Reports Peg Tech Billionaire As Funder Of Hulk Hogan's Case Against Gawker

By Alina Selyukh

Peter Thiel, head of Clarium Capital Management and founding investor in PayPal and Facebook, speaks at a conference in San Francisco on April 12.

Peter Thiel, head of Clarium Capital Management and founding investor in PayPal and Facebook, speaks at a conference in San Francisco on April 12. Noah Berger/Bloomberg/Getty Images hide caption

toggle caption Noah Berger/Bloomberg/Getty Images

It’s been one of those speculative rumors, that some Silicon Valley third party was powering Hulk Hogan’s invasion of privacy lawsuit against Gawker Media and its owner Nick Denton, over a publication in 2012 of a sex tape.

“My own personal hunch is that it’s linked to Silicon Valley,” Denton told The New York Times, about the Hulk Hogan case and several new lawsuits that the same lawyer has brought against Gawker and its writers.

Now, anonymous sources tell Forbes magazine and The New York Times that the man footing the bill is Peter Thiel, co-founder of PayPal, early Facebook investor and a prominent Silicon Valley financier.

The Times, citing “a person briefed on the arrangement who spoke on the condition of anonymity,” said Thiel had privately agreed to help pay the expenses of the legal team representing the former celebrity wrestler, whose legal name is Terry Bollea.

Forbes, citing “people familiar with the situation who agreed to speak on condition of anonymity,” said Thiel has played a lead role in bankrolling Bollea’s cases against Gawker.

Thiel, an entrepreneur and philanthropist, has been a curious figure in Silicon Valley. He has staked out a strong libertarian position and in 2012 boosted the superPAC supporting Ron Paul’s presidential campaign. This campaign season, he has emerged as a California delegate for Donald Trump.

Thiel has also been vocal about his view that higher education has been overly valued in the United States, and in 2011 established a fellowship to fund entrepreneurial work by college-age students if they drop out of school for two years.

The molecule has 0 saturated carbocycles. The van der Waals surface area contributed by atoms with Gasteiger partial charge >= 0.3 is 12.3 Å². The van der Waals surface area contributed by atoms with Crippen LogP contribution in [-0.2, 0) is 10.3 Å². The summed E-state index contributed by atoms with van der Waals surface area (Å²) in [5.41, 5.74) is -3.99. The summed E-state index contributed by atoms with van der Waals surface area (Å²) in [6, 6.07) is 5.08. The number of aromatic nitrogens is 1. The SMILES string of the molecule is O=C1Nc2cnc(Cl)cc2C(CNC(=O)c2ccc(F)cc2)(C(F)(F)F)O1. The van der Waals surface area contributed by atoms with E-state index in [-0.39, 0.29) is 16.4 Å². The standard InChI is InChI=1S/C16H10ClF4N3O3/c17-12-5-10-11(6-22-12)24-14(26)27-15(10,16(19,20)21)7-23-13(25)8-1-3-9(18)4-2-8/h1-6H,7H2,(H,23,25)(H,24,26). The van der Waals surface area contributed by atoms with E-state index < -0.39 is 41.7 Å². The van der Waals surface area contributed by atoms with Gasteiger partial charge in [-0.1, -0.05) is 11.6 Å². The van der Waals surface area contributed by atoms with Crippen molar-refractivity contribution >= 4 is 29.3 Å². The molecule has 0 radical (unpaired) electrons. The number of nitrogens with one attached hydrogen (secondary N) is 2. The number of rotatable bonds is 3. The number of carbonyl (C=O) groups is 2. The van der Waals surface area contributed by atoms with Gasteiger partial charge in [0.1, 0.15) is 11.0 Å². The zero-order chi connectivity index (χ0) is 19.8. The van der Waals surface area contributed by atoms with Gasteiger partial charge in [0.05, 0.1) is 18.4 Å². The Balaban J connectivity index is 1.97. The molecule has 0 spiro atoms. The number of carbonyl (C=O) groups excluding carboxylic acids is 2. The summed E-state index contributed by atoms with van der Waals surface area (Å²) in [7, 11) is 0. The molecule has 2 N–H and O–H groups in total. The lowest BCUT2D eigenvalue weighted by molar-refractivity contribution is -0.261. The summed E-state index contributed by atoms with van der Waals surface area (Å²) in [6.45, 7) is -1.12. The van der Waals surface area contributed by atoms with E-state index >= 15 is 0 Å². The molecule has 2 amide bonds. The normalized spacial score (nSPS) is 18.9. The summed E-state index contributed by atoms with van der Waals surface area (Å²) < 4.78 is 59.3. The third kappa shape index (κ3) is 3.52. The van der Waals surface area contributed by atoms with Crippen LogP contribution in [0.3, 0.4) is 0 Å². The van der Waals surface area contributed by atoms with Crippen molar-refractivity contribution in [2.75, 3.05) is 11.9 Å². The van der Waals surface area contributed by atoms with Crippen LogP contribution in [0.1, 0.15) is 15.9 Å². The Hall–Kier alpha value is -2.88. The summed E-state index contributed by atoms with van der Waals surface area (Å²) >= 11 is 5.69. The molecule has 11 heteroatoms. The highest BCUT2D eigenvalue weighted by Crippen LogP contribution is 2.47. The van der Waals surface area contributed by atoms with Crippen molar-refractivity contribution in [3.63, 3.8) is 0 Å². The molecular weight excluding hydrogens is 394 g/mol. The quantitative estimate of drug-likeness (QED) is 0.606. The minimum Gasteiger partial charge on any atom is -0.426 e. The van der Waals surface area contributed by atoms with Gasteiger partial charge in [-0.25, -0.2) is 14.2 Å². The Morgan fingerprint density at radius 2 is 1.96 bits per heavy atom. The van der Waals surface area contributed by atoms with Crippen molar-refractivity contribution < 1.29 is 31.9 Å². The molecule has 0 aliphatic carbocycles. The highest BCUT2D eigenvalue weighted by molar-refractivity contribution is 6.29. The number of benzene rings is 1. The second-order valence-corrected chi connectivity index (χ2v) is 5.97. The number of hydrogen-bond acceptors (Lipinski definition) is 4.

Thiel has had several run-ins with Gawker’s reporting on his political and financial decisions, but the most prominent incident was in 2007, when the website’s then-running gossip vertical Valleywag outed Thiel’s sexual orientation in a post titled, “Peter Thiel is totally gay, people.”

Thiel, who is now open about being gay, later called Valleywag “the Silicon Valley equivalent of Al Qaeda.”

Thiel and Bollea’s lawyer haven’t commented on the possible financial arrangement between them. As Forbes points out, it wouldn’t be an uncommon deal:

“It is not illegal for an outside entity to help fund another party’s lawsuit, and the practice, known as ‘third-party litigation funding’ has become increasingly common in the U.S. Typically, the outside party negotiates for a defined share of any proceeds from the suit.”

As the Two-Way blog reported in March, Bollea argued that Gawker invaded his privacy “when it published a portion of a video showing him having sex with the wife of a former friend, along with 1,400 words describing the video.”

Gawker argued that Bollea’s “frequent public discussion of his sex life made the clip newsworthy and thus protected by the First Amendment.”

A jury in Florida has awarded Bollea $140 million in damages, more than he had requested. Gawker is appealing the verdict.

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